22

ping packets is a type of ICMP packets.Is there any relation between ICMP with TCP.In other can we guaranty their arrival in the network I want to know ICMP packets in the network is tcp or udp or which one or non of them?

19

Is there any relation between ICMP with TCP

Not directly. ICMP is IP protocol 1, TCP is IP protocol 6. Other common IP protocols are 17 (udp) and 47 (gre).

In other can we guaranty their arrival in the network

Typically ICMP is not sent within any type of framework that uses acknowledgements and timeouts like TCP does. So the answer here is no.

I want to know ICMP packets in the network is tcp or udp or which one or non of them?

None of them. It behaves mostly like udp but it's not designed to transport data. There is no "link" or session created with ICMP, it's typically a very simple request-response, if that. You could "hack" ICMP to trade data over echo ICMP packets if you really wanted to.

  • So if it doesn't use TCP, if an ICMP packet is lost, how would you know? – Pacerier Jun 16 '17 at 10:43
  • You simply assume after a timeout period that you will not get a response and that no one is on the other end. – LawrenceC Jun 16 '17 at 12:17
10

None of them – they're sent directly over IP. ICMP packets are mainly used for network control, i. e. between routers or ping and many other uses.

  • is there any guaranty for that? assume your ICMP packet last in the link – Mohammad Reza Rezwani Nov 11 '13 at 22:13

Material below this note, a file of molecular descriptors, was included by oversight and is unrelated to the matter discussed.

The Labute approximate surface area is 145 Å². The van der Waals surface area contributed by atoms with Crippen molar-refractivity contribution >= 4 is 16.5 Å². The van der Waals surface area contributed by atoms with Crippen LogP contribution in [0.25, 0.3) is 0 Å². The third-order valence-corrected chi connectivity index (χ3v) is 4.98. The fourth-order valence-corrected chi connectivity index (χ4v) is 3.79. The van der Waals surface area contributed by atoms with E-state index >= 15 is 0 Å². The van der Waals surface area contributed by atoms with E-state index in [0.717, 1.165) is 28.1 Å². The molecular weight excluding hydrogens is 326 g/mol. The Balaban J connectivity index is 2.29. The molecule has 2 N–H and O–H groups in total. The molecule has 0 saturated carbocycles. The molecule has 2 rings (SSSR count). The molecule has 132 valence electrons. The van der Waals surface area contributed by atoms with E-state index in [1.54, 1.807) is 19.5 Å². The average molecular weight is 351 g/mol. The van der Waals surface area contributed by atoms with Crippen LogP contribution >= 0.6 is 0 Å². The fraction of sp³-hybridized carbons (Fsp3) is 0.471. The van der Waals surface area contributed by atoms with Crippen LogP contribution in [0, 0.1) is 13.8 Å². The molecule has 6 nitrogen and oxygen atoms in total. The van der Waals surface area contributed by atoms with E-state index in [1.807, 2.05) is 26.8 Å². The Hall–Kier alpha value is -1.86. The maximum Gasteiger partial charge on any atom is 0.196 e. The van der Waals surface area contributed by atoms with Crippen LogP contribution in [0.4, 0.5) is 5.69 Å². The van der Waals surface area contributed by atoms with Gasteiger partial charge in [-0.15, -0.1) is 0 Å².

• It doesn't matter as it's a totally different protocol and the most routers and firewalls handle it differently.In the Wikipedia article for ICMP you can read the following: ICMP differs from transport protocols such as TCP and UDP in that it is not typically used to exchange data between systems, nor is it regularly employed by end-user network applications (with the exception of some diagnostic tools like ping and traceroute) -> en.wikipedia.org/wiki/Internet_Control_Message_Protocol – noggerl Nov 11 '13 at 22:16
  • 5
    @alex: The ICMP protocol doesn't provide for guaranteed delivery. Given the kinds of tasks it performs that wouldn't be possible anyway (e.g sending an ICMP echo request to the IP-address of a server that is down) – RedGrittyBrick Nov 11 '13 at 22:31

Your Answer

By clicking “Post Your Answer”, you agree to our terms of service, privacy policy and cookie policy

Not the answer you're looking for? Browse other questions tagged or ask your own question.